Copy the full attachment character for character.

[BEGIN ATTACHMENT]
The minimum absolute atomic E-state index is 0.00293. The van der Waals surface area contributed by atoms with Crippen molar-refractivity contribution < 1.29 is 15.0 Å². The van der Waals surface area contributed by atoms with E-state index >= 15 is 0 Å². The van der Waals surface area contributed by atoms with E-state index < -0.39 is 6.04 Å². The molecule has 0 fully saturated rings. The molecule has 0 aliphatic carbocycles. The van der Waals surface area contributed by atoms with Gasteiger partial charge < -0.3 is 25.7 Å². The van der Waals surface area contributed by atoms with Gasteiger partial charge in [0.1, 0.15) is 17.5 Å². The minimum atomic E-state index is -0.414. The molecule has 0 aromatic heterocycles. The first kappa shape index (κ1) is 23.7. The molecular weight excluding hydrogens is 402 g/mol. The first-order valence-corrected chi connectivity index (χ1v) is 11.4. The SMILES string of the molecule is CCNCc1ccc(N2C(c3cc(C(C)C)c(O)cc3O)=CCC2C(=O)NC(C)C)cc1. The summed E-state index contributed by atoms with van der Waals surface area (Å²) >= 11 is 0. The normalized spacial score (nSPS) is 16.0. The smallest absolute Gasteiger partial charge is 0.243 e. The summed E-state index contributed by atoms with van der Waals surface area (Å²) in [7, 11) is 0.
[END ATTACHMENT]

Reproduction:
The minimum absolute atomic E-state index is 0.00293. The van der Waals surface area contributed by atoms with Crippen molar-refractivity contribution < 1.29 is 15.0 Å². The van der Waals surface area contributed by atoms with E-state index >= 15 is 0 Å². The van der Waals surface area contributed by atoms with E-state index < -0.39 is 6.04 Å². The molecule has 0 fully saturated rings. The molecule has 0 aliphatic carbocycles. The van der Waals surface area contributed by atoms with Gasteiger partial charge < -0.3 is 25.7 Å². The van der Waals surface area contributed by atoms with Gasteiger partial charge in [0.1, 0.15) is 17.5 Å². The minimum atomic E-state index is -0.414. The molecule has 0 aromatic heterocycles. The first kappa shape index (κ1) is 23.7. The molecular weight excluding hydrogens is 402 g/mol. The first-order valence-corrected chi connectivity index (χ1v) is 11.4. The SMILES string of the molecule is CCNCc1ccc(N2C(c3cc(C(C)C)c(O)cc3O)=CCC2C(=O)NC(C)C)cc1. The summed E-state index contributed by atoms with van der Waals surface area (Å²) >= 11 is 0. The normalized spacial score (nSPS) is 16.0. The smallest absolute Gasteiger partial charge is 0.243 e. The summed E-state index contributed by atoms with van der Waals surface area (Å²) in [7, 11) is 0.